With the idea of staying British and "bolt on", I started beefing a 1275 that was purchased for rebuild to 1380 cc.  This required offset bore since 120 Thou. overbore would punch out walls between cylinders if done on center. Center cylinders (2 & 3) have to move 10 Thou. outward, and outer cylinders (1 & 4) have to move outward 20 Thou.  This would be costly if ordered from a machine shop.  I had a machinist at my workplace build a torque plate with all the cylinder bores and head bolt holes to bolt onto the block.  This did two things, 1) allowed a quality machine shop to use these correctly spaced cylinder holes to align the boring, and 2) when properly torqued to the block, allows a precision final hone with the cylinders "stressed" as if a head was in place.  This torque plate is now available for future engine builds.  The crank, rods, front damper, lightened flywheel, and clutch were provided to the machinist to balance and line bore if necessary.  As it turns out, he machined the center main bearing (oversized) cap so that when all caps were properly torqued, the line bore was correct for crank installation. I started assembly using 73.5 mm Hepolite pistons and chrome rings, a Krane cam, front cam belt (timing adjustable) kit, longman head, roller rockers with 1.5" lift, long branch header, and rear main seal kit.  The assembled engine was then fitted to the Datsun 5 speed tranny using a conversion kit.  It turns out that the rear main seal kit required modifications to the aluminum adapter plate of the tranny conversion kit.   Even though both kits were purchased from the same after market place, no mention was made of this incompatibility.  The assembled unit was then placed in a test stand made from a rust bucket front engine frame.  I'm using 1 3/4" HS6 SU carbs that required an aluminum manifold and machined spacers I built to properly port and place on the longman head with bonnet clearance.  I added an over capacity dampered oil pan (I made it), plumbing, and temporary clutch hydraulics to test fire the combination.  New electronic ignition to fit the Aldon recurved distributor worked well thru a 42KV coil. I use the new Bosh Quad platinum tip plugs. Adjustments to the clutch were easy in this stand.  After initial low speed runs in the car, an oil cooler was added which brought the total capacity to almost eight quarts - moved by a high capacity pump, and an oil temp gauge does the monitoring. K & N air filters added function and form to the SU's.  A rotary (quiet) electric fuel pump was added just in front of the gas tank, and the mechanical pump was replaced with a crankcase breather fitting. As I began to realize the new potential of this power plant, I decided to fit double bearing rear axle kits for peace of mind in 5th gear.  This too, required modifications for the bugeye with no apology from the retailer!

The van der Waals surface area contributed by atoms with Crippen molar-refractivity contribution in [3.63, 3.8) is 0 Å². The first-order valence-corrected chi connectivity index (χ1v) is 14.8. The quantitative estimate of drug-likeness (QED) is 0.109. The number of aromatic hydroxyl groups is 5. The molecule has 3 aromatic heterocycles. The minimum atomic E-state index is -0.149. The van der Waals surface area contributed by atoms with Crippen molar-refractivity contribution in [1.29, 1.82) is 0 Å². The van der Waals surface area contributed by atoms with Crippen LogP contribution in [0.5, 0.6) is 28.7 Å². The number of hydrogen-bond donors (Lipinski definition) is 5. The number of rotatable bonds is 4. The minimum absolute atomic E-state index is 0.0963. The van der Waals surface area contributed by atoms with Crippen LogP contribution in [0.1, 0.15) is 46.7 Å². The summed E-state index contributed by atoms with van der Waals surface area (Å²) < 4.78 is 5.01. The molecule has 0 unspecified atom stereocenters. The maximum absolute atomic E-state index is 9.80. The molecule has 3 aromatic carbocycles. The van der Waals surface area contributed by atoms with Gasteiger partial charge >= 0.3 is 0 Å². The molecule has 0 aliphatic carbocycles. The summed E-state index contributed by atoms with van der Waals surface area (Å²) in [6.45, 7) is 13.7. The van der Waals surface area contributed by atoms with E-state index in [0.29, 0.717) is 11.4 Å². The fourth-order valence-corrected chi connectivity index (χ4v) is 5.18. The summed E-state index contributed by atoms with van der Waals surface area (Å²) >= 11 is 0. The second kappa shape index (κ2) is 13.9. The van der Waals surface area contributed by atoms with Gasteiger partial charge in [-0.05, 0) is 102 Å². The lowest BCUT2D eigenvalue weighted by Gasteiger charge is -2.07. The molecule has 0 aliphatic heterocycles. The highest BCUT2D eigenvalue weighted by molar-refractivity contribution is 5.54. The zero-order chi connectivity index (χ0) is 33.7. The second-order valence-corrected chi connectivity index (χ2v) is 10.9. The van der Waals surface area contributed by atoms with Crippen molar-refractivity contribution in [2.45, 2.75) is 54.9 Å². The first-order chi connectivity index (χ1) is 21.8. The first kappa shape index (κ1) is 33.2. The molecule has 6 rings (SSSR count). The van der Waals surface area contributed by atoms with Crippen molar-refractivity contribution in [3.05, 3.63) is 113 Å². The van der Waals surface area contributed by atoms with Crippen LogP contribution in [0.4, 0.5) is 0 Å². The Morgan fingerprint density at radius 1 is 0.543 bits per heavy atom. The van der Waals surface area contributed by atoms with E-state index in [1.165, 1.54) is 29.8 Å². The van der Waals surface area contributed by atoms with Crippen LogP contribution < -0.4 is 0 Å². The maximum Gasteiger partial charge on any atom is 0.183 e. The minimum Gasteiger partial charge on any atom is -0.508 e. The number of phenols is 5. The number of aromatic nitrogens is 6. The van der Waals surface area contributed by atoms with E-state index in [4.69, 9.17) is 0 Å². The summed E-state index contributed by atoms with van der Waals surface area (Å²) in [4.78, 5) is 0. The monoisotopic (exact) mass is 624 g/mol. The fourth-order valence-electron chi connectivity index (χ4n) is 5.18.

PHASE 3: New Interior (A/O May 2000) - Leather.jpg (91163 bytes) (click on pic to enlarge)

Being happy with the engineering and reception that this car has received, it was time to finish the interior.  I had not done the doors, was using hand me down seats, and the roll bar was not covered.  (shame-shame)  Now, the sterring wheel, shift boot, dash, door pockets, seats, and roll bar cover are done in matching leather.  Seats were a kit, and the rest was done from a half hide.   It's fun to have the car "smell new" which it deserves.  _ Now to auto cross it!